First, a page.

Tag Archives: Hope

The House of O

26 Oct


Apologies to Jorge Luis Borges

(Borges, Jorge Luis. 1964. The house of Asteron. In Labyrinths: Selected Stories and Other Writings, ed. Donald A. Yates and James E. Irby, London: Penguin. pp. 170-172)


And the queen gave birth to a child who was called “O”.

Apollodorus Bibliotecha III, I

I know you will accuse me of arrogance, and perhaps misanthropy, and perhaps of madness.

Such accusations, for which I shall exact punishment in due time, are derisory.

It is true that I never leave my idealism, but it is also true that its lies, whose numbers are fourteen (Footnote 1), are offered day and night to men and to women as well. Anyone may listen.

You will hear only pomp and gallant court formality; however, you will find no quiet and solitude. And you will also find an idealism like no other on the face of this earth.

There are those who declare there is a similar one in Europe, but they lie.

Even my detractors admit there is not one single piece of truth in the house. Another ridiculous falsehood has it that I, O, am a prisoner of my idealism. Shall I repeat that there are pens, shall I add that there are phones?

Besides, one afternoon I did step into reality. I returned before nightfall. I did so because of the fear that the faces of the common people inspired in me. These faces are as discolored and thin as the bones of one’s finger.

They challenge my idealism.

The sun had already set, but the helpless crying of a child and the rude supplications of the faithful told me I had been recognized. The people prayed, fled, prostrated themselves; some climbed onto the minaret of the mosques, others gathered stones. One of them, I believe, hid himself beneath the sea.

Not for nothing was my mother a queen; I cannot be confused with the populace, though my petulance might so desire. The fact is that that I am unique. I am not interested in what one man may transmit to other men.

Like the philosopher I think that nothing is communicable by the art of writing; only rhetoric will suffice.

Bothersome and trivial details have no place in my spirit, which is prepared for all that is vast and grand.

I have never retained the difference between one lie and another. A certain generous impatience has not permitted that I learn to be honest. Sometimes I deplore this, for the nights and days are long.


Of course, I am not without distractions. Like the ram about to charge, I run through many speeches until I fall dizzy to the floor. I crouch in the shadow of Marx, or around a corner, or pretend I am being followed by the masses. There are policy errors from which I let myself fall until I am bloody. At any time I can pretend to be asleep, with my eyes closed and my breathing heavy.

Sometimes I really sleep; sometimes the reality of the world has changed when I open my eyes.

But of all the games, I prefer the one about the other O. I pretend that he comes to visit me and that I show him my house. With great deference I say to him “Now we shall never return to Iraq” or “Now we shall come out with another sanction” Or “I knew you would wait until my re-election” or “Now you will see a land that is filled with energy” or “You will soon see how the web of deceit branches out”.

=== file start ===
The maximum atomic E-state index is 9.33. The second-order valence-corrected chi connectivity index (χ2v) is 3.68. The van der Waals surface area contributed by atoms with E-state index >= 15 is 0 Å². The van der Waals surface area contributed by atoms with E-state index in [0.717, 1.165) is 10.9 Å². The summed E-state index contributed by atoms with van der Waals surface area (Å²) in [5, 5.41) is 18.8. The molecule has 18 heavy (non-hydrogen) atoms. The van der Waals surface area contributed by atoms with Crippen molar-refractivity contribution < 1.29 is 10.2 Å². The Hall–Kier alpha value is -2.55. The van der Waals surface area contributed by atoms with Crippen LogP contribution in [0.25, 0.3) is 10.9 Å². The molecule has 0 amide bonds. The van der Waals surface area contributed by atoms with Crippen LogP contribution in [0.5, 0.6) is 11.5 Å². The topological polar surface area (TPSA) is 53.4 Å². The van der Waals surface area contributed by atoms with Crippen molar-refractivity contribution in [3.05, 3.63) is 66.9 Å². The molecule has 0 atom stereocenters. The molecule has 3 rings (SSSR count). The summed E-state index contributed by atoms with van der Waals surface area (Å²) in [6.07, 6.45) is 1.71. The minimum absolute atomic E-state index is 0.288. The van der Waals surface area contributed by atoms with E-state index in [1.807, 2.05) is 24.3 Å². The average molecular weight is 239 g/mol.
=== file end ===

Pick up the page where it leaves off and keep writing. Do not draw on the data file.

Sometimes I make a mistake and the two of us laugh heartily.


Not only have I imagined these games, I have also meditated on the House of Representatives. All parties of the house are repeated many times, one party is like another party. There is no one party, court, pork trough, or leader; the leaders, pork troughs, courts, reflecting pools are fourteen (Footnote 1) in number. The house is the same size as the nation; or rather it is the nation. However, by dint of exhausting the courts with decrees, and ensured the dusty gray galleries of the incumbents I have reached the street and seen the temple of the scimitars and the sand.

I did not understand this until a night vision revealed to me that the sands and mosques are also fourteen (Footnote 1) in number. Everything is repeated many times, fourteen times (Footnote 1) , but two things in the world seem to be repeated only once: now the house of O, tomorrow the world.

Perhaps I have created the stars and the sun and this enormous house, but I no longer remember.


Every fourteen (Footnote 1) years nine men enter the house so that I may deliver them from evil. I hear their steps or their voices in the depths of the stone galleries and I run joyfully to find them. The ceremony lasts a few minutes. They fall one after another without my having to bloody my hands. They remain where they fell and their bodies help distinguish one gallery from another.

I do not know who they are, but I know that one of them prophesied, at the moment of his death, that someday my redeemer would come. Since then my loneliness does not pain me, because I know my redeemer lives and he will finally rise above the dust.

If my ear could capture all the sounds of the nation, I should hear his steps. I hope he will take me to a place with fewer galleries, fewer lies. What will my redeemer be like? I ask myself. Will he be a bull or a man? Will he perhaps be a bull with the face of a man?


Or will he be magnificent; like me?


The morning sun reverberated from the republic’s sword. There was no longer even a vestige of blood. “Would you believe it, Ariadne?” said Theseus “The O scarcely defended himself.”

 Footnote 1: The original says fourteen, but there is ample reason to infer that, as used by O, this numeral stands for infinite.


Ace of Spades